Question about Sigma AF 70-300mm f/4.0-5.6 DL Macro Super Lens for Canon-EOS

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Just bought this lens and the MACRO button doesn't move. is there something I have to do in order to switch it?

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  • John Strucke Jul 11, 2011

    Thanks, Mike. It took me a few times looking it over but I did eventually figure it out.. Thanks for your concern. This is really a nice lens; I've been quite surprised.

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You need to zoom past 200mm and then switch it to the macro setting. You will see a mark on the focus ring that you must put the ring past on coming out of macro

Posted on Jul 10, 2011

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2 Answers

How do i get the flashed turned on


First, check to make sure you're not in the macro mode. There's a slide switch on the end of the camera, near the SD card slot. Slide the switch away from the flower toward the mountain to take it out of macro mode. The flash won't fire in macro mode.

Then, if the flash still doesn't fire, take a look at the flash mode. Press the up-arrow button to bring up the flash menu. If it's currently set in the lightning-bolt-in-a-circle-with-a-slash-through-it symbol, you've got the flash turned off. Set it to the lightning-bolt-and-"A" for automatic flash or the lightning-bolt for forced flash.

If the flash still doesn't fire, then it's broken.

Sep 10, 2011 | Vivitar ViviCam 5024 Digital Camera

1 Answer

I have a trouble with my digital camera. When I put a lens on the camera I cannot get the shutter to open. I am using some older lens that I had for my manual pentax. Could this be the problem. When I have...


Hi Noodle
One of Pentax's strengths is that that you can use lenses from the late 1960s on them (via an adaptor). However, I'm assuming that you have a bayonet fitting lens - but as you say 'my manual pentax' could it be that they are not autofocus lenses?
If autofocus is switched on and you have a manual focus lens, you have to have something in focus in order for the shutter to fire. (with no lens fitted it doesn't seem to matter). Switch the camera to manual focus (where you can shoot out-of-focus stuff) and see if the problem is still there.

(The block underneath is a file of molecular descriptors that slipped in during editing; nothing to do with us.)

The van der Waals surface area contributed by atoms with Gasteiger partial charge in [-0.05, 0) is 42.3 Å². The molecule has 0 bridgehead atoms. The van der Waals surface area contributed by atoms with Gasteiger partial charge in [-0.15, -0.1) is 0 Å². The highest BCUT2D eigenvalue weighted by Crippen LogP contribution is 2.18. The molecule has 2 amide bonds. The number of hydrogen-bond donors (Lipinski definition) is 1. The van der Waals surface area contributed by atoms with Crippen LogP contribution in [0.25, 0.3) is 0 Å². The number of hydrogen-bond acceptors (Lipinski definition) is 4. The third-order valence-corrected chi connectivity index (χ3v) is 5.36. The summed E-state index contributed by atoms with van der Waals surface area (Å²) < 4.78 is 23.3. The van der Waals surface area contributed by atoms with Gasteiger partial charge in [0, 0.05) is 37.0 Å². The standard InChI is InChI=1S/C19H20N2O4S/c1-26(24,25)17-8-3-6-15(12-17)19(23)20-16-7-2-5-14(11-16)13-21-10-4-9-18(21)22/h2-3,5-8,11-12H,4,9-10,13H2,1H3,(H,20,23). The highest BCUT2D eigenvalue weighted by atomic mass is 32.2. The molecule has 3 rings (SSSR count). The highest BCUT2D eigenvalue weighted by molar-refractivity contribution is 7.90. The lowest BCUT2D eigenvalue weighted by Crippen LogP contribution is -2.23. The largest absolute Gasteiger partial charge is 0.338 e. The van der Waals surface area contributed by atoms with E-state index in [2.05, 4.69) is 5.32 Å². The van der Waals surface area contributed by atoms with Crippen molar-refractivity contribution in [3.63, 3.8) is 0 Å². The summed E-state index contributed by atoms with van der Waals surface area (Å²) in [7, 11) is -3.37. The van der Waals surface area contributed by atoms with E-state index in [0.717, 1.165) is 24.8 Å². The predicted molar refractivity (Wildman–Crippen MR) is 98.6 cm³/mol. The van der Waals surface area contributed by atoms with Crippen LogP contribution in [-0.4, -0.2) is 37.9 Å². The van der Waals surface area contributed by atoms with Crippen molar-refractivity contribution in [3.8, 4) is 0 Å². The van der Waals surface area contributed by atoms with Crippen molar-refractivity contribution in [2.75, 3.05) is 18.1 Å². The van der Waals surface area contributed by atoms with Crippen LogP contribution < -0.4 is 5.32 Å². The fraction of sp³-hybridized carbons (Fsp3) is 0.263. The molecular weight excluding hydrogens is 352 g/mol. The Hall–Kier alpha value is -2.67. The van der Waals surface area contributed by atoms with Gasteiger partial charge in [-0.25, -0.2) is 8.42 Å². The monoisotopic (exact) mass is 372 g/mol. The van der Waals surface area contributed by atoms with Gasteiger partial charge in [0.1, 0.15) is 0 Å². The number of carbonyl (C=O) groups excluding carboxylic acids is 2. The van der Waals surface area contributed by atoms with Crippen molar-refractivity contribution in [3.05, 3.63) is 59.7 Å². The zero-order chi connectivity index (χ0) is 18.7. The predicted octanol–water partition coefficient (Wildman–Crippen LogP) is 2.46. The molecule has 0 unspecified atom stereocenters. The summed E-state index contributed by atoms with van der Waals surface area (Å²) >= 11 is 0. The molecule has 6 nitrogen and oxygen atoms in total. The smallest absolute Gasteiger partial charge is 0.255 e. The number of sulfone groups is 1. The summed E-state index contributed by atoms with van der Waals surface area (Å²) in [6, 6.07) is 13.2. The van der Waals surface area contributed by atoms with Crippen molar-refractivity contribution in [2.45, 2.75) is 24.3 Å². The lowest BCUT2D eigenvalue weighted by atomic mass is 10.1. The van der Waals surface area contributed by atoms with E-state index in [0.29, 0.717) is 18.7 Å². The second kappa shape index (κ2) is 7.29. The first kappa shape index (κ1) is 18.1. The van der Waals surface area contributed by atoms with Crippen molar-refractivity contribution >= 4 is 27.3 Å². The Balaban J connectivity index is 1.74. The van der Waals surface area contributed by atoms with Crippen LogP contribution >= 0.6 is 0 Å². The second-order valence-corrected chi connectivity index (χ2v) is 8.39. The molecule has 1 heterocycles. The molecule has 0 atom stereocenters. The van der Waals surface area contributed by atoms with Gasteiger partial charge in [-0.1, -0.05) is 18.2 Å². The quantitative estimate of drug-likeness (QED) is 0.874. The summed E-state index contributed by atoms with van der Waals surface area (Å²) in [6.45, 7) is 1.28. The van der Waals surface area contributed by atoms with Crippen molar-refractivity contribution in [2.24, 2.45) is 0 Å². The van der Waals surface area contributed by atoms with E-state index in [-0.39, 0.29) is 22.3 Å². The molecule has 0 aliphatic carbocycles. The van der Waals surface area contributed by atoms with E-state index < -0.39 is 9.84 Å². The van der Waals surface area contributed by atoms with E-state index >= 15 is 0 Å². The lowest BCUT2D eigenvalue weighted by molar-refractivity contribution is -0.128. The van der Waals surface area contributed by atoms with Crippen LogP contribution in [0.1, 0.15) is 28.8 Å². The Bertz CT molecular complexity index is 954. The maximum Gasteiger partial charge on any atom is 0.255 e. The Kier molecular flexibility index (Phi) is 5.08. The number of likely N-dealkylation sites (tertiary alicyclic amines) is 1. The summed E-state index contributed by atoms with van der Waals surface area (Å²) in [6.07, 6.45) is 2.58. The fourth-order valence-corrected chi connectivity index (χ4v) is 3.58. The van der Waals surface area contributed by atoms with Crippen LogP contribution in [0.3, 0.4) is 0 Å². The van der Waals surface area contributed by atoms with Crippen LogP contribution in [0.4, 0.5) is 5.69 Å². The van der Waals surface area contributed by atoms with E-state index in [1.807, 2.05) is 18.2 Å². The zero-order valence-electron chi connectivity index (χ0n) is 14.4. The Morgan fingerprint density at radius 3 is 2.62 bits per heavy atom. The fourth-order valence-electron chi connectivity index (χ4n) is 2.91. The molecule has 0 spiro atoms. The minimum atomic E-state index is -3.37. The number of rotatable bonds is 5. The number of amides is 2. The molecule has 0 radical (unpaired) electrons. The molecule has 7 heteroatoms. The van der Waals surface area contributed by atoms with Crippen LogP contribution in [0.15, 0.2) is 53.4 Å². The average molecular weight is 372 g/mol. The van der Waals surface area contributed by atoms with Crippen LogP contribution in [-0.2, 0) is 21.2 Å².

If it is then it spounds as though there is something amiss with the camera to lens coupling.

Jul 07, 2011 | Pentax *ist DL Digital Camera

1 Answer

Macro-normal button will not move


Glad to hear you're up and shooting again.

Feb 23, 2010 | Nikon D80 Digital Camera with 18-135mm...

1 Answer

Zuiko 70-300mm lens focusing problem


Haha!!
Maybe its something you're not doing, LOL.
Look on the side of the lens. Most of the 70-300 macros have a slide switch. My Tamron, for instance, needs to be zoomed out to 300, then slide the switch to Macro and its ok. Look for the slide switch. You might also notice lines of a different color to denote Macro.
Some days it too tough to be smarter than the lens,
LOL.

Dec 31, 2009 | Olympus Zuiko 70-300mm f/4-5.6 Digital ED...

1 Answer

I can't get the macro adapter to work ?


Put the macro adapter on the camera and move the camera in and out from an object to try to focus the object in the display. Remember, macro is very small, very close and very small field-of-focus. I hope this helps.

May 28, 2009 | Vivitar Telephoto 100mm f/3.5 Macro Manual...

1 Answer

Nikon D40 I bought a set of macro lenses that said they were compatible for the d40 but i cannot figure out how to fit them. They are 52mm lenses - should i have bought an adaptor or something? where...